Why is Nancy such an important character in the novel Oliver Twist?

Why is Nancy such an important character in the novel Oliver Twist?

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Why is Nancy such an important character in the novel Oliver Twist?

There are many reasons Nancy’s character is such an important one in
the novel.

One of these reasons is that when you first see her you are told
that she wears a lot of make up and that she has a great deal of hair
and she is ‘not very tidy about her shoes and stockings’. At that time
this was not a respectable way to dress for a young, respectable
woman, so it gives you the idea that she is a prostitute .At this
moment you think that she is just a low- life woman trying to make a
living.

Even though most people would recognise Nancy for what she is, Oliver
does not and thinks of her as a nice lady. This tells you that Oliver
is meant to be innocent and does not have a clue on what is going on
around him.

Slowly as the story starts to develop, you get the idea that Nancy has
another, more caring, side to her. You find out about this side on
page 142 where she says to Bill Sikes that he’ll have to go through
her if he wants to attack Oliver with his dog, Bullseye. At this point
she also says to Bill that she doesn’t care if he splits her head
against the wall but she still won’t get out of his way. This tells
you that she is caring and does not want Oliver to suffer.

Nancy feels sorry for Oliver because she recognises his innocence and
does not want him to get involved in the criminal underworld as she
did. She is reminded of how she got involved in the criminal
underworld at such a young age and does not want Oliver to waste his
life as she did. When this happens the reader starts to feel a bit
sorry for Nancy.

Nancy also helps to develop the story. It could have ended when Oliver
meets Mr.Brownlow but Nancy kidnaps him, allowing the story to
progress. After kidnapping him, she tries to reunite Oliver with Rose
Maylie so this also helps the plot. By this stage of the story, Nancy’s
life is near its end so Charles Dickens begins to build up sympathy
towards Nancy.

He does this by writing up a cruel end to her life. It starts with the
Jew, Fagin, employing Noah Claypole (whom Fagin knows as Bolter) to go
and spy on Nancy.

Throughout the story, Dickens uses the word ‘Jew’ when referring to
Fagin. This tells you that the anti-Semitic nature of the British does

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not change until after world war two. The play ‘Merchant of Venice’
was written approximately 250 years before and that also had a very
anti – Semitic nature to it. In approximately 250 years, there is no
difference in their attitude towards Jews.

Once having employed Noah, Fagin finds out that Nancy has been meeting
with Rose Maylie. Fagin is furious with Nancy and intends to get her
killed in some way or another. Nancy by this stage of the novel is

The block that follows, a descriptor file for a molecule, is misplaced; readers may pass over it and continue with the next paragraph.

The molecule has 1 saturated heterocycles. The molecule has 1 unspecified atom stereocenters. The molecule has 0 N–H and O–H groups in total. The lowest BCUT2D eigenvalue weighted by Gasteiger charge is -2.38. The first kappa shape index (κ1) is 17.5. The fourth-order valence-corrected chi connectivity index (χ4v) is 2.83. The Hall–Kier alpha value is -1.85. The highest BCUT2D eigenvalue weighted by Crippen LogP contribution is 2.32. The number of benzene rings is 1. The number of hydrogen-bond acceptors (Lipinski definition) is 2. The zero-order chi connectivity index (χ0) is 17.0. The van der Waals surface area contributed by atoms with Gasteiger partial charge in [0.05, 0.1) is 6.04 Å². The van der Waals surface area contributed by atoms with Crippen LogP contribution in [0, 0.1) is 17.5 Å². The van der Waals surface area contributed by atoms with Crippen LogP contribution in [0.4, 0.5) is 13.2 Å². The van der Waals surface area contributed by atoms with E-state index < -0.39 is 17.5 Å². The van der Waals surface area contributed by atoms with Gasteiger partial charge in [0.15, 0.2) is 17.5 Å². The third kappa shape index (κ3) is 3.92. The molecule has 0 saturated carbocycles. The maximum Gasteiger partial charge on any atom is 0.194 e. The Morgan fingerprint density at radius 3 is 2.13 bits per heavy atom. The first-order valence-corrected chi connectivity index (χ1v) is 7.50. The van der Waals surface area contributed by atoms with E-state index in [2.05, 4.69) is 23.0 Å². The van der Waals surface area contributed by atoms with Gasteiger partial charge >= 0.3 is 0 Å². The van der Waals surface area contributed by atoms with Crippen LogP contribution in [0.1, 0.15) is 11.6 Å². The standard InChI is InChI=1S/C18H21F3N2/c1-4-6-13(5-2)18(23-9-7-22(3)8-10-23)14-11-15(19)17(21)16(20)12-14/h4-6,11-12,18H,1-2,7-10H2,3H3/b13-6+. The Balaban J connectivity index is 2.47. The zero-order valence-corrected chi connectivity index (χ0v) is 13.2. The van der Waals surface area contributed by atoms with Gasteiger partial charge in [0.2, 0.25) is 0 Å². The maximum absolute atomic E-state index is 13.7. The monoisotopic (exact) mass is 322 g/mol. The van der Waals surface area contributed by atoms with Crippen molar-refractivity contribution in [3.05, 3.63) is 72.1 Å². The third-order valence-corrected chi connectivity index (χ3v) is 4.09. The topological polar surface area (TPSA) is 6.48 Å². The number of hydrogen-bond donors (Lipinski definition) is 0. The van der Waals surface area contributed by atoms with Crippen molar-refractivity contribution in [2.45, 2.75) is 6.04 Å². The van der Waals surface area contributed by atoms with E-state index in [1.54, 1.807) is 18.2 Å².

starting to see so called ‘signs of death’. She sees things such as
coffins and church bells. All of these things are somehow linked to
death in at least one way. By doing this Dickens builds up even more
sympathy for Nancy, because she is now almost about to be brutally
murdered by Bill Sikes.

In this book there are some characters who are too good to be true and
some who are too bad to be true. For example, Mr. Brownlow and Rose
Maylie are too kind to a boy who has just tried to rob them. On the
other hand, Fagin and Sikes are just too bad, to be even a bit
realistic. For example, Fagin, even though Sikes is his comrade,
wishes dearly to poison him. Sikes is also made out to be too bad as
well. He is always talking in a cruel and harsh manner towards his so-
called ‘girlfriend’ Nancy,whom he, in the end, murders in such an
unbelievable way, that you couldn’t possible believe that he is a
realistic character.

Throughout the book you really only meet two believable characters,
who are Nancy and Mr. Brownlow’s friend, Mr. Grimwig. I think they are
the most believable because they have two sides to them. For example,
Nancy is both kind and caring, but also is part of a criminal
organisation, while Mr. Grimwig is said to be a good person but
doesn’t trust Oliver with the books that Mr. Brownlow has given to
him. Who would anyway? This boy has just been in court for having been
pick pocketing ,so Mr. Grimwig in my opinion is right, to not trust
Oliver.

Fagin gets his own way in the end and gets Nancy killed by Bill Sikes,
by provoking him into it. He says such things as ‘you won’t
be-too-violent, Bill?’and ‘I mean, not too violent for safety .Be
crafty, Bill, and not too bold’. When he knows perfectly well that he
doesn’t care about being violent and is not ever crafty, but he still
says it to him to get him fired up so he will feel no remorse when it
comes to killing Nancy. Fagin also wants Bill Sikes to kill Nancy
quietly so they are not caught.

Even when Nancy is about to be killed she is glad to see Bill.
Dickens writes ‘It is you, Bill’ said the girl, with an expression of
pleasure at his return’. This makes the reader sympathize with Nancy
even more. This also proves that she has two sides to her character.
Even though she has had a meeting with Rose Maylie, She has not
betrayed any of her friends.

This makes Nancy probably the most believable in the entire novel.
Nancy is an important character mainly because of her two sided
personality and because of how she cares for Oliver and this helps
develop the plot of the story.

Lastly because of her being a not too bad and not too good character
she helps to make the whole story more realistic and believable. She
is the only member of the underworld to be liked by the reader and is
also the only one who is nice to Oliver.
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